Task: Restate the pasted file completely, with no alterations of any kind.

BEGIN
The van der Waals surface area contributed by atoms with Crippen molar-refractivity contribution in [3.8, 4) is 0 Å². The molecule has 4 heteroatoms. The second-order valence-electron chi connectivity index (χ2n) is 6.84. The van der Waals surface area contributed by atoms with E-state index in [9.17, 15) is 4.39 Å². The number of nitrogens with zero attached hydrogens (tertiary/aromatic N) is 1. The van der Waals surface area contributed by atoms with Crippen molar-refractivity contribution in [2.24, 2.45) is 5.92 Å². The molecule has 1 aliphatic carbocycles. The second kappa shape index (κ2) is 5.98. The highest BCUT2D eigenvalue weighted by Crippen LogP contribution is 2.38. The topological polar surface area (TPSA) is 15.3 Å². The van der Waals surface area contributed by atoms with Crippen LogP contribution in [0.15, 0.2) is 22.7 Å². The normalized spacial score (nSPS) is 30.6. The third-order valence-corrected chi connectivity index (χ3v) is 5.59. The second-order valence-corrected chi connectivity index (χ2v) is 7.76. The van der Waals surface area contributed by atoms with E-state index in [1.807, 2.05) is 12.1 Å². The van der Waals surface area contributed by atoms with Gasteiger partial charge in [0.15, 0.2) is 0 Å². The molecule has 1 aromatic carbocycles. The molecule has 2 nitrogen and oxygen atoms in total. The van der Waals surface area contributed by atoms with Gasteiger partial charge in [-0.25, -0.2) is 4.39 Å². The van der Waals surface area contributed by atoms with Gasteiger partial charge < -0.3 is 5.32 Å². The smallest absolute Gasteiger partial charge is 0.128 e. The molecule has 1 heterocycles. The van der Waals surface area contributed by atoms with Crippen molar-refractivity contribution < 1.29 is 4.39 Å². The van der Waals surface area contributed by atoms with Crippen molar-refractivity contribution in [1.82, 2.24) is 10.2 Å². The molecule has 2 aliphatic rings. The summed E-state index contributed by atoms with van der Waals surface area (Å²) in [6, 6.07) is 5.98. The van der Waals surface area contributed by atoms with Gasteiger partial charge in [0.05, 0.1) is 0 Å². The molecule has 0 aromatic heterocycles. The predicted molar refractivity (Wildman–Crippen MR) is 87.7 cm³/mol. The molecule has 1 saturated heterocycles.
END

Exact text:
The van der Waals surface area contributed by atoms with Crippen molar-refractivity contribution in [3.8, 4) is 0 Å². The molecule has 4 heteroatoms. The second-order valence-electron chi connectivity index (χ2n) is 6.84. The van der Waals surface area contributed by atoms with E-state index in [9.17, 15) is 4.39 Å². The number of nitrogens with zero attached hydrogens (tertiary/aromatic N) is 1. The van der Waals surface area contributed by atoms with Crippen molar-refractivity contribution in [2.24, 2.45) is 5.92 Å². The molecule has 1 aliphatic carbocycles. The second kappa shape index (κ2) is 5.98. The highest BCUT2D eigenvalue weighted by Crippen LogP contribution is 2.38. The topological polar surface area (TPSA) is 15.3 Å². The van der Waals surface area contributed by atoms with Crippen LogP contribution in [0.15, 0.2) is 22.7 Å². The normalized spacial score (nSPS) is 30.6. The third-order valence-corrected chi connectivity index (χ3v) is 5.59. The second-order valence-corrected chi connectivity index (χ2v) is 7.76. The van der Waals surface area contributed by atoms with E-state index in [1.807, 2.05) is 12.1 Å². The van der Waals surface area contributed by atoms with Gasteiger partial charge in [0.15, 0.2) is 0 Å². The molecule has 1 aromatic carbocycles. The molecule has 2 nitrogen and oxygen atoms in total. The van der Waals surface area contributed by atoms with Gasteiger partial charge in [-0.25, -0.2) is 4.39 Å². The van der Waals surface area contributed by atoms with Gasteiger partial charge < -0.3 is 5.32 Å². The smallest absolute Gasteiger partial charge is 0.128 e. The molecule has 1 heterocycles. The van der Waals surface area contributed by atoms with Crippen molar-refractivity contribution < 1.29 is 4.39 Å². The van der Waals surface area contributed by atoms with Crippen molar-refractivity contribution in [1.82, 2.24) is 10.2 Å². The molecule has 2 aliphatic rings. The summed E-state index contributed by atoms with van der Waals surface area (Å²) in [6, 6.07) is 5.98. The van der Waals surface area contributed by atoms with Gasteiger partial charge in [0.05, 0.1) is 0 Å². The molecule has 0 aromatic heterocycles. The predicted molar refractivity (Wildman–Crippen MR) is 87.7 cm³/mol. The molecule has 1 saturated heterocycles.